An incoming technological institute in Guaymas supporting the aerospace industry provides one more compelling reason for manufacturers to consider building aircraft in Mexico.
That’s the opinion of Enrique Hudson, who manages The Offshore Group’s Roca Fuerte Industrial Park. Located in Guaymas, in the Mexican state of Sonora, Roca Fuerte is home to one of the fastest-growing clusters in the Mexican aerospace industry, including Williams International, Ducommun, Acra Aerospace, Benchmark Electronics, ESCO Turbine Technologies, Goodrich, BAE, Horst Engineering, Trac Tool and Parker Hannifin, among others.
“There is one special requirement that these aerospace manufacturers have in Mexico: talented and skilled labor pool for precision machining of close tolerance parts,” Hudson notes. “With the arrival of manufacturing industries in Guaymas – particularly aerospace – the need for skilled labor has grown tremendously.
“The need for a technical university of Guaymas is necessary to grow the aerospace industry in Mexico,” he adds. “Guaymas will have a technical university to prepare Mexican students for aerospace jobs in the very near future.”
Currently, the country employs 31,000 skilled aerospace workers as compared to its 335,000 laborers focusing on auto manufacturing and parts. Aerospace industry exports were in excess of $4 billion in 2010, with projections of exceeding $12 billion this year.
Realizing the growth of the industry and convinced of a need for technical training for future aerospace employees, Sonoran government authorities discussed the possibilities of building an institution that would support job creation for its citizenry.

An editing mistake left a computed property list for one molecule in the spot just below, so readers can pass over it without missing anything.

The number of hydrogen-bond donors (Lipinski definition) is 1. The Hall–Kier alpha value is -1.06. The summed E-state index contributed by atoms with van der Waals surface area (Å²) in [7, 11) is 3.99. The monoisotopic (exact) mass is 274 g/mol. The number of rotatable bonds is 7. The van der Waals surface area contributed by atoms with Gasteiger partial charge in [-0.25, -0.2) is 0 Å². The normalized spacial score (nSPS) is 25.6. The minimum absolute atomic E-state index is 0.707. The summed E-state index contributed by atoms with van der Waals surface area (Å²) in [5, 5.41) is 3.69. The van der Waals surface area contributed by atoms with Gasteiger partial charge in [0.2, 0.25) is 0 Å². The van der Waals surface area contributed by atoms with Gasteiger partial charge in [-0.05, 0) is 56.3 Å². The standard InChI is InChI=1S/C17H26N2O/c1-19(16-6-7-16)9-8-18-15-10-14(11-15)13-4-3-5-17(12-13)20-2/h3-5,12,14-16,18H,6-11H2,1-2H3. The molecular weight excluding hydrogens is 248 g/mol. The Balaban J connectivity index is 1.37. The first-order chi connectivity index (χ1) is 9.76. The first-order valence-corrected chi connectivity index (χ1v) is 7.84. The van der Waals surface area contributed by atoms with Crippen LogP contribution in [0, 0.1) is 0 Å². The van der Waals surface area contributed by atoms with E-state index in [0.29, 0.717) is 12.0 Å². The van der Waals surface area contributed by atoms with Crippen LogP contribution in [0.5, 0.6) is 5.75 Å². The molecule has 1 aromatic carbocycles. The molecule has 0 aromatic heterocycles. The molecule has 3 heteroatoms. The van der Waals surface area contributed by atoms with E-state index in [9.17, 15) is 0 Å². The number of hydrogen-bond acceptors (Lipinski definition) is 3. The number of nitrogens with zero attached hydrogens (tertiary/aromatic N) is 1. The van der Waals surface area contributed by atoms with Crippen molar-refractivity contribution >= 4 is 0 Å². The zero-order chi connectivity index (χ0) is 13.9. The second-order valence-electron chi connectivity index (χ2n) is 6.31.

For its part, The Offshore Group – a firm that provides what are known as “shelter services” in Mexico that enable manufacturers to establish cost-effective low-risk production in a low-cost country– has partnered with a technical university in Hermosillo to design machining training programs for aerospace workers.
“This allows the training of people with very low skills, and limited mathematics knowledge,” Hudson explains. “We bring them up to speed in CNC machining training courses that are 120 hours in duration. A growing educational infrastructure like this will serve workers and aerospace manufacturers in Mexico, as well.
“Previously, students who took the CNC machining training would have to leave the community to get further training,” he observes. “Having a technological university with a local presence will allow us to fully develop aerospace workers for the industry in Guaymas.”
Another program with which The Offshore Group is involved, Metromatematicas, reaches out to students in the high schools. “Teenagers in this program are taught how to use precision tools to measure things, and to solve real-life manufacturing problems,” Hudson says. “We don’t expect that all of our kids will become engineers, (but) if (it) produces engineers that are able to take part in the local Mexican aerospace industry, then we have accomplished our goal.” (The program site is www.metromatematicas.com.)
The construction of Guaymas’ new technological university will begin later this month, with classes starting on Sept. 3, Hudson reports.
“We have 100 students enrolled in these courses,” he says. “The university is a reality.”
Next week: Hudson discusses the specialization of instruction, the Sonoran government’s commitment to work-related education and the benefits to be realized by aerospace manufacturers.